Baku, Tuesday 15th May 2007
Firstly an update on last week’s closing item. It looks I might have bought myself a Niva but as the process is not yet complete I will refrain from describing a ‘done deal’ in rapturous detail for fear of jinxing the whole show. Suffice to say that should all conclude in a positive manner I am very much looking forward to new-found off-road mobility and potential for exploration as my appetite has been very much whetted.
Now that the weather is improving (it is still not reliably good yet but it is getting there) I have been getting involved in grand plans to travel the length and breadth of Azerbaijan during summer and see the beauty that is denied those who do not stray far beyond the capital. One must walk before one can run though, so two weekends ago I went on a little warm-up drive into the suburbs to seek out a couple of sights highlighted in “the book.”
“The book” is Mark Elliott’s guide to Azerbaijan. The ‘big’ players like Lonely Planet, Rough Guide et al appear to have overlooked this part of the world and amongst a pitifully small selection of alternative publications Mr. Elliott’s volume stands head and shoulders above the rest thanks to its comprehensive coverage and its appealing balance of fact and opinion. For some reason I did not buy a copy of this book on my way over here and I still do not own one (this fault will soon be rectified). Instead I listened to numerous expat friends telling me that trying to find anything interesting outside Baku would take at least a four hour drive and I would need to plan a long weekend or more to do it; and I believed them. More fool me. Now that I have proper two-day weekends to enjoy rather than just a fleeting Sunday I am finding I have time to both catch up on my sleep and think outside the city centre. A copy of Elliott’s 1999 first edition landed in my hands a wee while ago and it has proven to be a revelation: the brief foray into the ‘burbs was very satisfying start to what I hope will be a series of excursions.
Heading half an hour east-by-north-east out of the city the first destination was Surakhany. To the casual observer this little town has little of note in it save for its railway station but if you know where to look you can also find a unique Zoroastrian fire temple. I have mentioned in the past that Azerbaijan loosely translates as ‘land of fire’ and this temple (constructed in the sixth or the thirteenth century depending on who you believe) is living proof of how the territory earned that name: it is built on a site where natural gas was venting from the ground and set aflame (the pocket of gas has since run out and been replaced by a piped supply but after so many centuries who is complaining?). The outer perimeter of the stone-brick walls is probably around fifty metres square and as those walls are built to incorporate rooms the inner courtyard is around forty metres square. The centrepiece of this is another stone-brick edifice – about five metres square this time – housing the principal flame in a hearth with a ten metre high roof supported by corner pillars (there is what looks like a well just to one side where a second flame burns). The rooms were obviously used to house priests, pilgrims, their stores and their beasts of burden and now they contain model figures and furnishings to depict this in a vaguely museum style. Both the centrepiece and the surrounding courtyard walls bear numerous pieces of allegedly Sanskrit inscription. In addition the centrepiece bears a stone with an assortment of symbols including a swastika. My limited knowledge of religious history attributes the ‘original’ swastika to the Hindu faith (I believe the Nazis drew their version to ‘rotate’ in the opposite direction) and I came across a few in Nepal so perhaps I my recollection is correct. This might therefore date the carving I was looking at to the nineteenth century when – according to “the book” – some Hindi-speaking Parsees came to build a Zoroastrian monastery on the site of what was at that time a virtually collapsed temple. In turn in might follow that the ‘Sanskrit’ script is far more recent too. A fascinating place to visit.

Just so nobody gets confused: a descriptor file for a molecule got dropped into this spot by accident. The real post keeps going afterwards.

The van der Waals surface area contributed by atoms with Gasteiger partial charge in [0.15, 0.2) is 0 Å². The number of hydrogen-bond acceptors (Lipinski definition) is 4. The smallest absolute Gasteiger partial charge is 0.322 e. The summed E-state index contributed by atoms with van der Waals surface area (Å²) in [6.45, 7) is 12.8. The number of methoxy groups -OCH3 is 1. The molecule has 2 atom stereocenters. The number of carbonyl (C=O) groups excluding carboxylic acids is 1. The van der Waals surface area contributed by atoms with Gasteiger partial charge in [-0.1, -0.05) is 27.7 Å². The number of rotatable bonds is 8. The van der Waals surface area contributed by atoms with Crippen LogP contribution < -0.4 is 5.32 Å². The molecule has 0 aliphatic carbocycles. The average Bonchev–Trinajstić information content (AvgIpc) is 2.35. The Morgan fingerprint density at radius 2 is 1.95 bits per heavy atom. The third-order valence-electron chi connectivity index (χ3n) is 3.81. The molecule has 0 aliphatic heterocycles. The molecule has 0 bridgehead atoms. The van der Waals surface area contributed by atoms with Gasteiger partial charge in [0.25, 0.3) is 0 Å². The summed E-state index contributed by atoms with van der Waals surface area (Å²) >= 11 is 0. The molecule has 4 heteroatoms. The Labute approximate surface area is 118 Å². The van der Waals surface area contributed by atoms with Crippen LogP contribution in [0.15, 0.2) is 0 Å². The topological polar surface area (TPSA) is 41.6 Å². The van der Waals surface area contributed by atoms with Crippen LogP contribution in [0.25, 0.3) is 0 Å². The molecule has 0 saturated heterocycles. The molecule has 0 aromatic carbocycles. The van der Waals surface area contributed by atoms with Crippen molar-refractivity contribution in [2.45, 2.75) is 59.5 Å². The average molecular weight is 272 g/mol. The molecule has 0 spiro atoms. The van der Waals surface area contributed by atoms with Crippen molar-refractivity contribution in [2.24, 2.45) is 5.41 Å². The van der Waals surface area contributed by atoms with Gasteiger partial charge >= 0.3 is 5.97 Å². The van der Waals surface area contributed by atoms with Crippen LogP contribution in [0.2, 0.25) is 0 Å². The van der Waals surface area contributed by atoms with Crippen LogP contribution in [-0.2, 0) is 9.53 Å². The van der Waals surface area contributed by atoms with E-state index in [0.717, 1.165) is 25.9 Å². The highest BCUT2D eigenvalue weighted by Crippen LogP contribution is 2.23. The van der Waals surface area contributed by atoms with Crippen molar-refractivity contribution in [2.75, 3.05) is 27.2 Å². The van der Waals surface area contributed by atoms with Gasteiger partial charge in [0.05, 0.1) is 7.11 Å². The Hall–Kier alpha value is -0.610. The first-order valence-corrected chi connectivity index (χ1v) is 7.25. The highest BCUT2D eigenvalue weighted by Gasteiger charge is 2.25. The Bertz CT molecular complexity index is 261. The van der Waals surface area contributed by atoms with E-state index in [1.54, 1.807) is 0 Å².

Second stop was a couple of miles down the road: the town of Amirajan. In olden times the town is reputed to have produced some very fine carpets, some of which survive on display in the city’s Carpet Museum. Arguably more impressive is the mosque built there by Muxtarov – a wealthy resident during the first oil boom – and it was the mosque that drew my attention. Its exterior appears curiously bluff and flat; almost like it was built within the buildings that crowd around it rather than vice versa – but its interior is a marvellous labour of love: a huge domed room with ornate relief patterns stretching across virtually every stone. I noted with interest that the upper rose windows carried a six-pointed star-of-David design rather than the more traditionally Muslim eight-pointed star that adorned the lower windows. The man who as far as I could tell performed the equivalent role of verger opined that the upper windows might have been fitted by Jewish workmen during some restoration work. Curious humour if so; who knows…?
It was an illuminating afternoon’s exploring that most definitely put the lie to the claim that nothing interesting could be found close to Baku. The rough roads of Amirajan also came close to putting a dent in the underside of the Vectra I was driving so I am feeling increasingly like I am making the right choice in my efforts to obtain a Niva. With luck I will write again soon with good news about the vehicle and then with joyful tales of travels in the far-flung countryside.